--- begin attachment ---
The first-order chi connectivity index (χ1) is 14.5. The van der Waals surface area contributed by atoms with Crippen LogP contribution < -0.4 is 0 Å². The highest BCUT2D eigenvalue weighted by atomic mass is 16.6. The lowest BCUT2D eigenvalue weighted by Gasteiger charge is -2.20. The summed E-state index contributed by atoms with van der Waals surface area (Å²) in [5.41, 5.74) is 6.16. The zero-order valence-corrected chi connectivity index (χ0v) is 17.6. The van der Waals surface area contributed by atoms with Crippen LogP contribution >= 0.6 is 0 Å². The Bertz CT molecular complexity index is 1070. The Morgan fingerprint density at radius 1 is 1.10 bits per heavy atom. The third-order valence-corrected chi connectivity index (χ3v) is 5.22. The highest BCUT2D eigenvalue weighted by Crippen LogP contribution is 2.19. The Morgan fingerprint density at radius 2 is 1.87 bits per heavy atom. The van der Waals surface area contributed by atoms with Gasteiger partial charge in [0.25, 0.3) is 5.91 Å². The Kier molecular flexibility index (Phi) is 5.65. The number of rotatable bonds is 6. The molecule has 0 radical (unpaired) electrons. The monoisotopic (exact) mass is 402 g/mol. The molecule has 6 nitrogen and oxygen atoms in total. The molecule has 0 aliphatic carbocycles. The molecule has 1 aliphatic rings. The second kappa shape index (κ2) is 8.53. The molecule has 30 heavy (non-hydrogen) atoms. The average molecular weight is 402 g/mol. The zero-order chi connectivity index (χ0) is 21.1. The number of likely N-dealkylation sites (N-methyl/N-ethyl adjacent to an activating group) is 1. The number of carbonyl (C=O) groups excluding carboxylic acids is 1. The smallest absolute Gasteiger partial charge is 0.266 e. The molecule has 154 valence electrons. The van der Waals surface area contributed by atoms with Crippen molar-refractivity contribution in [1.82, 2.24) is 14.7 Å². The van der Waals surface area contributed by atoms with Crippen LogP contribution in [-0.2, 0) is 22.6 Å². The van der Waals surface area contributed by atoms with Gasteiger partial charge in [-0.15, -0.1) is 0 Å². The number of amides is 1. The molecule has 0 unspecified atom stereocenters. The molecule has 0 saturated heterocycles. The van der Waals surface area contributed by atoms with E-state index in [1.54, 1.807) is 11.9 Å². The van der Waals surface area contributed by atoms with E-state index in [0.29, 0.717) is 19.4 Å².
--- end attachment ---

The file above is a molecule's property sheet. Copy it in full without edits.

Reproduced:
The first-order chi connectivity index (χ1) is 14.5. The van der Waals surface area contributed by atoms with Crippen LogP contribution < -0.4 is 0 Å². The highest BCUT2D eigenvalue weighted by atomic mass is 16.6. The lowest BCUT2D eigenvalue weighted by Gasteiger charge is -2.20. The summed E-state index contributed by atoms with van der Waals surface area (Å²) in [5.41, 5.74) is 6.16. The zero-order valence-corrected chi connectivity index (χ0v) is 17.6. The van der Waals surface area contributed by atoms with Crippen LogP contribution >= 0.6 is 0 Å². The Bertz CT molecular complexity index is 1070. The Morgan fingerprint density at radius 1 is 1.10 bits per heavy atom. The third-order valence-corrected chi connectivity index (χ3v) is 5.22. The highest BCUT2D eigenvalue weighted by Crippen LogP contribution is 2.19. The Morgan fingerprint density at radius 2 is 1.87 bits per heavy atom. The van der Waals surface area contributed by atoms with Gasteiger partial charge in [0.25, 0.3) is 5.91 Å². The Kier molecular flexibility index (Phi) is 5.65. The number of rotatable bonds is 6. The molecule has 0 radical (unpaired) electrons. The monoisotopic (exact) mass is 402 g/mol. The molecule has 6 nitrogen and oxygen atoms in total. The molecule has 0 aliphatic carbocycles. The molecule has 1 aliphatic rings. The second kappa shape index (κ2) is 8.53. The molecule has 30 heavy (non-hydrogen) atoms. The average molecular weight is 402 g/mol. The zero-order chi connectivity index (χ0) is 21.1. The number of likely N-dealkylation sites (N-methyl/N-ethyl adjacent to an activating group) is 1. The number of carbonyl (C=O) groups excluding carboxylic acids is 1. The smallest absolute Gasteiger partial charge is 0.266 e. The molecule has 154 valence electrons. The van der Waals surface area contributed by atoms with Crippen molar-refractivity contribution in [1.82, 2.24) is 14.7 Å². The van der Waals surface area contributed by atoms with Crippen LogP contribution in [-0.2, 0) is 22.6 Å². The van der Waals surface area contributed by atoms with Gasteiger partial charge in [-0.15, -0.1) is 0 Å². The number of amides is 1. The molecule has 0 unspecified atom stereocenters. The molecule has 0 saturated heterocycles. The van der Waals surface area contributed by atoms with E-state index in [1.54, 1.807) is 11.9 Å². The van der Waals surface area contributed by atoms with E-state index in [0.29, 0.717) is 19.4 Å².